The earliest large warhorses were a special breed (N...) from Iran/Persia and early lance called kontos were either from Greek/Macedonian in Bactria or Dahae, who were settled barbarians ruling over civilized peasants.
They can't really be considered barbarians in civ as the development required considerable state power and industry - cataphracts (prior to knights) had to be trained in rigid military formation (nothing like hunting), required combined arms, special horses and special armours (prior to mail). Scythians and later Sarmatians also controlled cities which can produce whatever not available on steppe.
Compare that to Xiongnu, who were really poor and denied access to even basic armor. The gap between settled and barbarians only grew wider since then. One missing piece in civ is the critical need for barbarians to trade with settled civilizations, without which their society could hardly function.
The Nisean horses were not particularly large in the sense of taller, but they were huskier and able to carry more weight, which is why they were desirable. The former belief that 'large' horses able to carry armored men only developed late in the game is no longer tenable, however. The earliest horses encountered by humans and hunted for food, later domesticated and ridden, included horses up to 14 hands tall from skeletal evidence, or in the range of modern riding horses or medieval Coursers. And the Scythian Massagetae are reported by eye-witnesses at Gaugamela (Ptolemy Lagus later of Egypt, in fact) as 'armored men riding armored horses' - cataphracts, in fact, although they appear to have been armed with lighter lances rather than Hetairoi-style Kontos ('barge pole'). Nevertheless, Scythian graves dated to the 7th century BCE have both native iron swords and daggers and 'spears' up to 3 meters long with heavy points not suited for throwing, which therefore must have been used in close combat from horseback. Since these are virtually identical in length and weight to a medieval European knight's Lance, it's hard to assume they weren't used similarly. The slightly later Sarmatians, also from the steppe, were armored men with long, heavy lances that were hired by the thousands by the Imperial Romans after they had to adopt special formations and include 'lanciarii' - pikemen - in the Legions to counter the charge of the Sarmatians when they weren't in Roman pay. Lanciarii Sarmatii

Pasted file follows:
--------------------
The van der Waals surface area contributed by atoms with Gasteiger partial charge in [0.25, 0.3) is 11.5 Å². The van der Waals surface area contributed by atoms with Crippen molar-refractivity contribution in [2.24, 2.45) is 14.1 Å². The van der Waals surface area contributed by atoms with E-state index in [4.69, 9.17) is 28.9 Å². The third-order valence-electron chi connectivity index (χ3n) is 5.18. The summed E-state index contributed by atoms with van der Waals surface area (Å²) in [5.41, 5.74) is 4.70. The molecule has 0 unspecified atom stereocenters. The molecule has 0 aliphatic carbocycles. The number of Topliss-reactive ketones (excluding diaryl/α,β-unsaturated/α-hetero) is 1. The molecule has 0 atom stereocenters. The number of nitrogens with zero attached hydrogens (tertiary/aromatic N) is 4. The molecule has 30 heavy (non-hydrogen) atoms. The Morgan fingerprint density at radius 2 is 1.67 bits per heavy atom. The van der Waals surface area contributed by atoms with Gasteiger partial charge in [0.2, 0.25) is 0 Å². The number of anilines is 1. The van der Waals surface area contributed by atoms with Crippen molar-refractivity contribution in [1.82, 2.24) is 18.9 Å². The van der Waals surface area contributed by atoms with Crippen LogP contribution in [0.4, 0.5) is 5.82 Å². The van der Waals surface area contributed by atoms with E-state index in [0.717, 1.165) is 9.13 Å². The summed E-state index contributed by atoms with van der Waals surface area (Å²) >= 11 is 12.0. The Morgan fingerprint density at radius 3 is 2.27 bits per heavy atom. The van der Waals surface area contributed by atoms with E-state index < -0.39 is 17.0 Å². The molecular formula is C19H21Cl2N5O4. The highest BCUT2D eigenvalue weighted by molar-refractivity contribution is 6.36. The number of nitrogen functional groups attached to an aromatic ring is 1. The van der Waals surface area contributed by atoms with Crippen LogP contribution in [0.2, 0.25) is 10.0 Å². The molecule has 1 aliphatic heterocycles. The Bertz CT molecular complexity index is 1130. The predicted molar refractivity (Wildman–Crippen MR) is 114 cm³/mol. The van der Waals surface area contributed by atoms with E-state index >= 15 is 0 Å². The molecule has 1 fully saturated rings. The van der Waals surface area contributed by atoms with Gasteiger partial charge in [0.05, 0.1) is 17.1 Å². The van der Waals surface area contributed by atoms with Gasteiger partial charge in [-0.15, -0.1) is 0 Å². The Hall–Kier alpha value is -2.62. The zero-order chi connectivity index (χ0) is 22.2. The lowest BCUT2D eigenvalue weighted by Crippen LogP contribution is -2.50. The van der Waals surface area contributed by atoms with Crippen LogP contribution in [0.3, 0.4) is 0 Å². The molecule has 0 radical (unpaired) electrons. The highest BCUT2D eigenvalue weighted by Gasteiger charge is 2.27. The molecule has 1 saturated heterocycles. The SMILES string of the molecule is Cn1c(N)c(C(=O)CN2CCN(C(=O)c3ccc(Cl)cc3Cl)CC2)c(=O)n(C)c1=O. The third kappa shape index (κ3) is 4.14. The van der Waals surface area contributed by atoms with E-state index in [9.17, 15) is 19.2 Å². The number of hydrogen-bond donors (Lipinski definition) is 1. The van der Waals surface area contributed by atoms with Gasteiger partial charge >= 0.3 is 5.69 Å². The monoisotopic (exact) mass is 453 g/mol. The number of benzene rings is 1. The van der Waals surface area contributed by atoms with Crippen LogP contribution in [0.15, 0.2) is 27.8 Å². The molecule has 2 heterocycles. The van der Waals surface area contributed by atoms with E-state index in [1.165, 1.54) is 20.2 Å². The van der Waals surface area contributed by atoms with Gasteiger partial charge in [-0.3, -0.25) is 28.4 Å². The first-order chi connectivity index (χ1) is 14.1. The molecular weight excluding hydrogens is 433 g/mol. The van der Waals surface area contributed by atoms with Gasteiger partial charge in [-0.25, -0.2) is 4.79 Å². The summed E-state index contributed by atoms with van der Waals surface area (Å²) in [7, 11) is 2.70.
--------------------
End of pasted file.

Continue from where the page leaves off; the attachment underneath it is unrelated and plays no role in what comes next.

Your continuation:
(Sarmatian lancers) appears several times in the Notitia Dignitorum
, the list of the units and auxiliaries in the Imperial Roman army, to describe auxilary cavalry of Sarmatian origin.
Be careful about assuming that the steppe warriors, from the earliest times, couldn't produce high quality metalwork. From 3000 - 2500 BCE pastoral metal-workers in the Yamnaya and similar pastoralists from the modern Kuban to the area of western Ukraine were producing high-quality tools and weapons in bronze, copper and early iron and decorative metal objects in copper, lead, silver and gold. Among other things, they produced bronze saws that allowed them to cut cleanly across the grain of wood and produce the first solid and spoked wheels and the light chariot, which was then spread from Central Asia to China, India, the Middle East and Europe (2100 - 1800 BCE, first spoked wheel chariots found in graves of the Sintashta culture, a pastoral group living north of the Caspian, by 1700 BCE the chariot had spread to Shang Dynasty China, by 1650 BCE to Egypt via the Hyksos from the Levant, by 1600 BCE the chariot appears in Mycenean Greece, by 1500 BCE spread to the Middle East via the Mitanni, whose aristocracy appears to have been Indo-European speakers off the steppes themselves, by 1300 BCE spoked wheel chariots appear in Iberia and Sweden, Poland, Germany and central Europe)
And the Xiongnu might have been poor, but the Chinese traded with them and the Yuezhi to get good cavalry horses and the Xiongnu Confederation beat the stuffing out of the Han Chinese armies in 200 BCE.
Absolutely agree about trade, though. The pastoral societies spread over wide areas of territory, which made them the consumate 'middle men' between settled cultures and the principle agents for moving goods long distances for profit. That dynamic appears not only on the central Asian steppes, but also in groups such as the Comanche of North America, who managed a 'trade empire' between the Mississippi valley and New Mexico that gave them access to industrial manufactured goods and also markets for their horses, because, like the Yuezhi and Xiongnu to the Chinese, the Comanches were providing horses for a nice profit to everyone from the native Americans on the plains to the north to the American settlers in (modern) Arkansas and Texas.
IF Civ is ever going to get pastoral cultures right - or at all - the trading dynamic has to be part of the model.